Theatre Review: Wonderland, Sunderland Empire | Living North

Theatre Review: Wonderland, Sunderland Empire


Wonderland, Sunderland Empire
Multi award-winning Wonderland brings a strong cast, a catchy score and a whole lot of madness to Sunderland

Frank Wildhorn's Wonderland tells the story of Alice, but not the one you're familiar with. Played by West End and Broadway star Kerry Ellis, Alice is a 40 year old divorcée, living in a block of flats with her daughter, Ellie. 

Instead of falling down the rabbit hole, Wonderland is accessed via a broken lift, where mother, daughter and the doting next door neighbour, Jack, find themselves trapped inside. The only way to escape the other realm is through a journey of self-discovery and asserting who they truly want to be, which they're able to do after stepping through a magical looking glass.

Andrew Riley's set design is simple but effective, and is moved by the cast  throughout – no stagehands in black are seen awkwardly shifting the hedges. With its slanted walls and doors, the real world seems more distorted and upside-down than Wonderland – perhaps reflective of Alice's turbulent lifestyle and torment from her ex-husband.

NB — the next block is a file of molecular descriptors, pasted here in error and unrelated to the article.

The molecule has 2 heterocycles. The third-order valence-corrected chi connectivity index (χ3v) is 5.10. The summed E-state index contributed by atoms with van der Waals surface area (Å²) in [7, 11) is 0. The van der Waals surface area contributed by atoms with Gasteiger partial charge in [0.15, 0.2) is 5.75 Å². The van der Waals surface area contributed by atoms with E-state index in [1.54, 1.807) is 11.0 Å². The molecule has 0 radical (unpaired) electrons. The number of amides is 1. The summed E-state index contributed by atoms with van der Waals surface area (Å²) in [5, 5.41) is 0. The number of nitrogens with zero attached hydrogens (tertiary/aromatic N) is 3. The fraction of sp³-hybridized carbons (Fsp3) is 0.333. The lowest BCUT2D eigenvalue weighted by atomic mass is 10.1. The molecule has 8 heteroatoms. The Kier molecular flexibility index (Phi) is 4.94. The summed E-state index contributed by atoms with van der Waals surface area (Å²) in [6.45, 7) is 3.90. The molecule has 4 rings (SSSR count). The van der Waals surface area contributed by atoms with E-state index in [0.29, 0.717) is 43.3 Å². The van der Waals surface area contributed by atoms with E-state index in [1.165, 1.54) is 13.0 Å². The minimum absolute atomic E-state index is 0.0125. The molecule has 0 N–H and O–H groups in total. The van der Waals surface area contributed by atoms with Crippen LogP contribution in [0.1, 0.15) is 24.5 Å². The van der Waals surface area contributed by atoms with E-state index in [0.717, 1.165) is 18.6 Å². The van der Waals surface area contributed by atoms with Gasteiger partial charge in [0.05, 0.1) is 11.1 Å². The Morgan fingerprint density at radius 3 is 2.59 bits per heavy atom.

The musical features all the characters you'd expect to encounter: the White Rabbit, Caterpillar, Dormouse, Tweedle Dum and Tweedle Dee, the Cheshire Cat and the Queen of Hearts. Kayi Ushe takes the role of the Caterpillar, giving the character a soulful jazzy twist and strong vocal range. The Queen of Hearts, played by Wendi Peters, has relatively little stage time but dominates the scenes she's in with fabulous characterisation and comic timing.

The Mad Hatter, played by the brilliant Natalie McQueen, is the owner of a hat factory and drives the narrative, with the story becoming as much about her as it is about Alice. After stepping through the looking glass, she's power hungry, wants to be queen and it becomes Alice's mission to prevent her from cutting off everyone's heads.

A highlight of the show is the musical number after Jack's looking glass transformation, when he changes from nervous wreck to a classic confident hero. He sings One Knight, a hilarious boy band-style song, complete with backing singers wearing beanies, sunglasses and low-cut vests, which leaves the audience in stitches.

A particularly strong duet by Alice and the Mad Hatter of This Is Who I Am shows off vocal talent and consolidates the musical's message of self-empowerment. Once escaping Wonderland, Alice and Jack become a couple, giving the audience their happy ending as the two of them and Ellie live happily ever after.

Wonderland is at Sunderland Empire until Saturday 4 February. For more information or to book tickets visit

Published in: February 2017

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